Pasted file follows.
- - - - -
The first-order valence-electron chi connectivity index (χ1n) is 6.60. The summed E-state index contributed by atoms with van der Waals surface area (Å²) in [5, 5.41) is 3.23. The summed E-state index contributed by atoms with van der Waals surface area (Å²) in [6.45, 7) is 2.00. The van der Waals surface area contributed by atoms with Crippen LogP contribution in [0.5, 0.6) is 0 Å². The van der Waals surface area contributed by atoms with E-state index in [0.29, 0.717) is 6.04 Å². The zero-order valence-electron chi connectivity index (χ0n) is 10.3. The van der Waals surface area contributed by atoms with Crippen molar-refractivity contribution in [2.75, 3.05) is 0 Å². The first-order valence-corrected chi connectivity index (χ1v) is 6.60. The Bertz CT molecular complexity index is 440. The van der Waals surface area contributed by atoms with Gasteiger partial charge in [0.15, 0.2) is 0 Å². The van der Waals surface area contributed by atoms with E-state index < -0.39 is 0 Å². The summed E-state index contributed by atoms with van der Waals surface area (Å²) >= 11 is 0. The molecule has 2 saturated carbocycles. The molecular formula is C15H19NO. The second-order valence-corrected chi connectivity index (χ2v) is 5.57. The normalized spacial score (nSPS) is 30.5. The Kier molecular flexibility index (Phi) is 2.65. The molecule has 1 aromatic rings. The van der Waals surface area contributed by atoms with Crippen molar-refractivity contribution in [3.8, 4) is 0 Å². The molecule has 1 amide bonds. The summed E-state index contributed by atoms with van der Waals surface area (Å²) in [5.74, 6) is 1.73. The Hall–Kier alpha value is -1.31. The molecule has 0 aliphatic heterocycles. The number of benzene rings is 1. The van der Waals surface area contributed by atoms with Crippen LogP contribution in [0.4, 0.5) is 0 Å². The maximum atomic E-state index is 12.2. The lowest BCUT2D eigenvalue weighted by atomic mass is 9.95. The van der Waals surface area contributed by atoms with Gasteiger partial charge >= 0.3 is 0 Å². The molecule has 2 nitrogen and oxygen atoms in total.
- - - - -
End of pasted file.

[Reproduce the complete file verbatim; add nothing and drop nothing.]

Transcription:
The first-order valence-electron chi connectivity index (χ1n) is 6.60. The summed E-state index contributed by atoms with van der Waals surface area (Å²) in [5, 5.41) is 3.23. The summed E-state index contributed by atoms with van der Waals surface area (Å²) in [6.45, 7) is 2.00. The van der Waals surface area contributed by atoms with Crippen LogP contribution in [0.5, 0.6) is 0 Å². The van der Waals surface area contributed by atoms with E-state index in [0.29, 0.717) is 6.04 Å². The zero-order valence-electron chi connectivity index (χ0n) is 10.3. The van der Waals surface area contributed by atoms with Crippen molar-refractivity contribution in [2.75, 3.05) is 0 Å². The first-order valence-corrected chi connectivity index (χ1v) is 6.60. The Bertz CT molecular complexity index is 440. The van der Waals surface area contributed by atoms with Gasteiger partial charge in [0.15, 0.2) is 0 Å². The van der Waals surface area contributed by atoms with E-state index < -0.39 is 0 Å². The summed E-state index contributed by atoms with van der Waals surface area (Å²) >= 11 is 0. The molecule has 2 saturated carbocycles. The molecular formula is C15H19NO. The second-order valence-corrected chi connectivity index (χ2v) is 5.57. The normalized spacial score (nSPS) is 30.5. The Kier molecular flexibility index (Phi) is 2.65. The molecule has 1 aromatic rings. The van der Waals surface area contributed by atoms with Crippen molar-refractivity contribution in [3.8, 4) is 0 Å². The molecule has 1 amide bonds. The summed E-state index contributed by atoms with van der Waals surface area (Å²) in [5.74, 6) is 1.73. The Hall–Kier alpha value is -1.31. The molecule has 0 aliphatic heterocycles. The number of benzene rings is 1. The van der Waals surface area contributed by atoms with Crippen LogP contribution in [0.4, 0.5) is 0 Å². The maximum atomic E-state index is 12.2. The lowest BCUT2D eigenvalue weighted by atomic mass is 9.95. The van der Waals surface area contributed by atoms with Gasteiger partial charge >= 0.3 is 0 Å². The molecule has 2 nitrogen and oxygen atoms in total.